- Linen is one of the most gracious textiles used worldwide, known for its high standard of quality. This fabric combines luxury and comfort. It’s one of the most durable and easy-to-care-for. Yet, linen has several disadvantages. For example, the shrinkage of the fabric can happen while washing linen and dry cleaning.
- The best way to protect your linen is to follow instructions carefully prepared for this natural fabric. For example, avoid hot and use warm water for washing, choose the low temperature for drying instead of high temperatures, use mild detergent for gentle cycle wash ― they made all these tips to prevent washed linen from shrinking.
- To avoid shrinkage, manufacturers pre wash linens before turning them into clothing. If you’re a sewer yourself, make sure you pre wash as part of your linen clothing production and maintenance.
What is linen?
Linen is a fabric made from very fine fibers, carefully extracted from the flax plant. These fibers are spun into yarn and then woven into long sheets of fabric.
- naturally antibacterial ― it means that harmful germs have a hard time surviving within the fine and closely woven fibers of linen fabrics,
- a great conductor of heat ― thanks to porous fibers,
- durable, and
- naturally absorbent ― it dries much faster than cotton;
The best thing about linen is that it naturally keeps you warm during the winter months. But, on the other hand, its moisture-wicking properties keep you dry and cool in the warmer months.
Not surprisingly, given this range of valuable properties, linen is used for a range of applications such as
- window treatments ― linen is excellent at filtering light and filtering germs,
- home accessories,
- bed linen,
How is linen made?
We can wash linen. You can both hand wash your linens and toss them into the washing machine. Linens can also be dry cleaned. You’ll save money and time on iron since dry cleaning will also deal with wrinkles.
However, washing comes with a list of care instructions.
It’s because shrinking happens quite often when dealing with linen.
Before we get to understand if washing linen fabric in the machine or dry cleaning could end with your clothes staying in their original size, let’s see what’s the structure of this fabric.
If you’re wondering why linen shrinks, it’s essential to understand how linen fabric is constructed.
Linen comprises fibers sourced from the stems of flax plants grown in cooler climates throughout the world.
We harvest flax plants and separate the fibers through processes of
1. “retting” ― when we place flax in water before taking it out to dry,
2. “scutching” ― crushing the woody part of the stalk, which further loosens the flax fibers,
3. “heckling” ― separating the short fibers using a combing technique;
These stages leave behind the long flax fibers, later spun into yarn and woven into a textile.
Flax fibers are solid thanks to their crystalline structure.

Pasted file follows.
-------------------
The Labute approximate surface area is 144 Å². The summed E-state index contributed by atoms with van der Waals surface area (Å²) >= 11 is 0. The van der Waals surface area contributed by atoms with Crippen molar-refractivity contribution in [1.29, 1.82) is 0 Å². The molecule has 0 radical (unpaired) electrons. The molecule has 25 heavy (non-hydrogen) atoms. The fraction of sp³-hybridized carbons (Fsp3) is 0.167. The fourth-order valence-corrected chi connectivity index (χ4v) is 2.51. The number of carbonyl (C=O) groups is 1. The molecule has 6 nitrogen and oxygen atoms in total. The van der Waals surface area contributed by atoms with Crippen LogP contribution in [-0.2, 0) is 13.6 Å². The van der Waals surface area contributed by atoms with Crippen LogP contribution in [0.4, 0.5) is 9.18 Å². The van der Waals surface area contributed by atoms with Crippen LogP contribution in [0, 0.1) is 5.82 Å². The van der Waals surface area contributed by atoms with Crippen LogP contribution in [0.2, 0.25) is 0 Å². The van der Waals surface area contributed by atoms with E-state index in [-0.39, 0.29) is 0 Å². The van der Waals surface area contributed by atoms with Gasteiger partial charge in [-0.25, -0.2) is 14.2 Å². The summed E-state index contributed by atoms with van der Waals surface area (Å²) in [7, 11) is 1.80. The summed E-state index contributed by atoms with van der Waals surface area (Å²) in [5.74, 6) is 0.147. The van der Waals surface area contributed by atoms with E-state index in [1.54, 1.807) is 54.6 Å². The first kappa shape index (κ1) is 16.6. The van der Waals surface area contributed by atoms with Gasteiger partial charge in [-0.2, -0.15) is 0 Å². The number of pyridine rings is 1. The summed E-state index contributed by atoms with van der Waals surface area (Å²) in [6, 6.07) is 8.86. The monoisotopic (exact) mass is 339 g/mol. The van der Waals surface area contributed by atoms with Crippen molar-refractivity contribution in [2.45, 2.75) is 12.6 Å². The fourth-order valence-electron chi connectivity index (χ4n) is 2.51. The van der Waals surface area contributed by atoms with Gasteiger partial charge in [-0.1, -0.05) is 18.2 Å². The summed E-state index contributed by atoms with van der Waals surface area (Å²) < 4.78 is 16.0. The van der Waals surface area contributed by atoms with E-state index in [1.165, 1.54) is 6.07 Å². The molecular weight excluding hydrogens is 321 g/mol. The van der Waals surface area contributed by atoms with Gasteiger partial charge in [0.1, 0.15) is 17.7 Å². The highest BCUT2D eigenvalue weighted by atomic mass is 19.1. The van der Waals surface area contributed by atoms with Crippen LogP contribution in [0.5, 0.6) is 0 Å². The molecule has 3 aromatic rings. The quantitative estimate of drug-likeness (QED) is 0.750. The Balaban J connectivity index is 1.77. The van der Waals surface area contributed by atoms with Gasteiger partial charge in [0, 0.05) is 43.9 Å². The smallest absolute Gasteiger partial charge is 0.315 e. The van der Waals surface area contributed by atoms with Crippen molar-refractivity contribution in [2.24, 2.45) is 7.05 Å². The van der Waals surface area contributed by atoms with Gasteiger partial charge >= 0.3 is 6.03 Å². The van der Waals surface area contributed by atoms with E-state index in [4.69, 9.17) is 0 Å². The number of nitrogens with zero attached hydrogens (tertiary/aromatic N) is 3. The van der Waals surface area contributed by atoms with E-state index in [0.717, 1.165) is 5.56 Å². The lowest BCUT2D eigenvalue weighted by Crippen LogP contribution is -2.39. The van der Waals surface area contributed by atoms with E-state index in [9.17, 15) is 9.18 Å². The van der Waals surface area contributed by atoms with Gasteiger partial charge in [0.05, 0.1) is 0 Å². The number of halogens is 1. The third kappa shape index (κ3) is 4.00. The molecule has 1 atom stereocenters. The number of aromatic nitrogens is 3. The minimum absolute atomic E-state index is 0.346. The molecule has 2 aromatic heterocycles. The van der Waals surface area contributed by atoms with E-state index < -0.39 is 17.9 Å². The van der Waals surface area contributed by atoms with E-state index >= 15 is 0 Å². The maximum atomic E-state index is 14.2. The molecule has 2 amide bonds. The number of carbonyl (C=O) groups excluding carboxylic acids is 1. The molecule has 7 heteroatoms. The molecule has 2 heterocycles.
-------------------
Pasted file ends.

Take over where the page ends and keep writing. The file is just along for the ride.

With time, linen becomes firmer and softer.
Does linen shrink in the dryer?
We said a lot about how durable are linen clothes and other linen fabrics.
So why should we even bother with the question of linen shrink when washed?
The “relaxation shrinkage,” according to the National Cleaners Association, is what happens to linen during washing because, at the time of the manufacturing process, fibers stretch.
Let’s tackle it:
1. Linen fabric becomes wet during washing.
2. The fibers “relax.”
3. As a result of throwing linen into the washing machine, fibers return to their original size.
4. Fabric appears to have shrunk while it has actually turned back to its original size.
Experts agree an average shrinkage of up to 3 to 4% is possible, 10% in rare cases.
Tip: To avoid significant shrinkage cases during washing, manufacturers should ensure that linens are pre washed before being turned into a garment.
How to prevent linen fabrics from shrinkage?
We already know that a washing machine can harm these fabrics and that linen clothing and other accessories can shrink when dry cleaned.
So which care instructions could help us avoid shrinkage?
If possible, wash all linens in the cold to lukewarm water because applying heat can cause natural fibers to shrink.
Practice shows if one linen is washed in cold water and another in hot water, the one washed in hot water will show more significant shrinkage.
We advise hot water up to 40 ℃ only.
When cleaning fine linens with a washing machine, also remember not to:
- use bleach,
- overload your machine;
Instead, be sure to:
- use mild detergent,
- use the gentle cycle,
- separate light-colored fabrics and dark fabrics, and linen fabrics from other types of fabrics;
Choose dry cleaning to save the time associated with pressing the linens to remove any creases or wrinkles.
When washing your linen clothing and accessories by hands:
- prepare this mixture in the sink: water and a teaspoon of mild detergent,
- soak linens for about 10 minutes,
- gently move the fabric around the container with your hands,
- pour the water, then let it drain, and then refill the sink again until you remove all the detergent;
Important: Don’t twist the fabric or scrub it because it can damage the fibers.
Drying linen can also cause shrinkage.
Important: Tumble drying on high heat can not only cause the fibers to shrink but break them altogether.
In case your linen is pre washed, you can put it in the dryer on low heat. If you decide to dry your natural linen clothing, remove the linens from the dryer while they are still somewhat damp.
If you fancy wrinkle-free linens, turn iron to low to medium hot setting and iron the linen while the fabric is still damp.
If you use the linen as upholstery on furniture and can’t place it inside a dryer, go for air drying.
Linen does shrink if washed or dried, but by following a few easy steps ― avoiding high heat and hot water during fabric care, etc. ― you can reduce the chances of shrinkage.